2005 Salt Lake City Annual Meeting (October 16–19, 2005)

Paper No. 6
Presentation Time: 4:55 PM


YOUD, T. Leslie, Civil and Environmental Engineerning, Brigham Young University, 368 CB, Provo, UT 84602-4009, tyoud@byu.edu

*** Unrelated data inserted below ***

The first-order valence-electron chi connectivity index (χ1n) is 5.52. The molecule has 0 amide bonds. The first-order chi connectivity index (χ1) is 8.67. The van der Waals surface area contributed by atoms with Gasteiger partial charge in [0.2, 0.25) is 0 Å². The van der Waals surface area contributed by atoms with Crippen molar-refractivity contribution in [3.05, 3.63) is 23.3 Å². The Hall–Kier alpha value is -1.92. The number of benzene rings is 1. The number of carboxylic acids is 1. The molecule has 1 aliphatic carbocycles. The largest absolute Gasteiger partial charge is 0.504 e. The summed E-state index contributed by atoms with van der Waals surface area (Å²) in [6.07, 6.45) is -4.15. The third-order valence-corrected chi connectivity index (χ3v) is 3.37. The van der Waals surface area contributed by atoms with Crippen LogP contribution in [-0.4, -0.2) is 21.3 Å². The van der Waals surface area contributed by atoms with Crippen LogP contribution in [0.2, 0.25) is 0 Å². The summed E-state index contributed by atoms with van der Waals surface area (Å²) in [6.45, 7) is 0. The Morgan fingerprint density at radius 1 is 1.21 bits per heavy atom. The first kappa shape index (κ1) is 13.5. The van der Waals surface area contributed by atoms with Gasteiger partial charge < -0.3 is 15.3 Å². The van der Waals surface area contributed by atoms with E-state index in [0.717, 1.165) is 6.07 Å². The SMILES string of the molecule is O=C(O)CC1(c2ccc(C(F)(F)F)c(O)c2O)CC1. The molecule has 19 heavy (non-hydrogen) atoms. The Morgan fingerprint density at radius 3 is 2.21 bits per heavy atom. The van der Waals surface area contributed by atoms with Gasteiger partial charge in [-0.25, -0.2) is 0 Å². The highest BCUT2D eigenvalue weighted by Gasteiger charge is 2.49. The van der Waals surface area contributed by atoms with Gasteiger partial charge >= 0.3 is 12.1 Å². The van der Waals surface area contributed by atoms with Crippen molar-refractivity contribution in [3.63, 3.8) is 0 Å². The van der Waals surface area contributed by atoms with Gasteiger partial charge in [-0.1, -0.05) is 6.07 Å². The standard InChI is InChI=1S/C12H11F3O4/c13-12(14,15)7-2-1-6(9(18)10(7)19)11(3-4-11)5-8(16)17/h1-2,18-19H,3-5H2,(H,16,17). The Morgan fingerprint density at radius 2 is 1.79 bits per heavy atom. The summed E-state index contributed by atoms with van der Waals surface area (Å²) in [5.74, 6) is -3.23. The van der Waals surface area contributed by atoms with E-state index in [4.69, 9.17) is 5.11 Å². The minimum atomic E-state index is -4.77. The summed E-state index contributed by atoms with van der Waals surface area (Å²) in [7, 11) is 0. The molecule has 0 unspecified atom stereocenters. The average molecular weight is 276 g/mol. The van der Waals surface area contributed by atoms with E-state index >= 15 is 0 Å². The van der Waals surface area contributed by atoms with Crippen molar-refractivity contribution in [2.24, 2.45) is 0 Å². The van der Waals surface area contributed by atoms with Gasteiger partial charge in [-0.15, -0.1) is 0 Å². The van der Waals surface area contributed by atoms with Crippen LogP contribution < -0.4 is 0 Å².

Failures generated by liquefaction that involve lateral ground displacement are divided into three types: flow-failure, lateral-spread, and ground-oscillation. Primary factors that control the type of failure that develops, if any, include ground slope, density and continuity of the liquefiable layer, and the depth of that layer. Flow failures occur on relatively steep slopes (generally greater than 3 degrees) and require loose or contractive sediment within zones of shear deformation. The liquefiable layer must be continuous over a distance several times the thickness of the mobilized flow. Lateral spreads form beneath gentle slopes (0.3 to 3 degrees) or near free faces, such as incised river channels. The density state of granular sediment within the shear zone may be loose (contractive) to medium dense (slightly dilative). If the liquefiable layer is discontinuous or lays at a depth greater than about twice the height of a free face, for free face conditions, lateral spread is not likely to develop. Ground oscillation commonly develops on slopes that are too flat to generate lateral spread (slopes less than 0.3 degrees). As with lateral spread, ground oscillation requires a continuous liquefiable layer over a distance of tens of meters or more. Examples of these failure type and the conditions under which they developed are presented.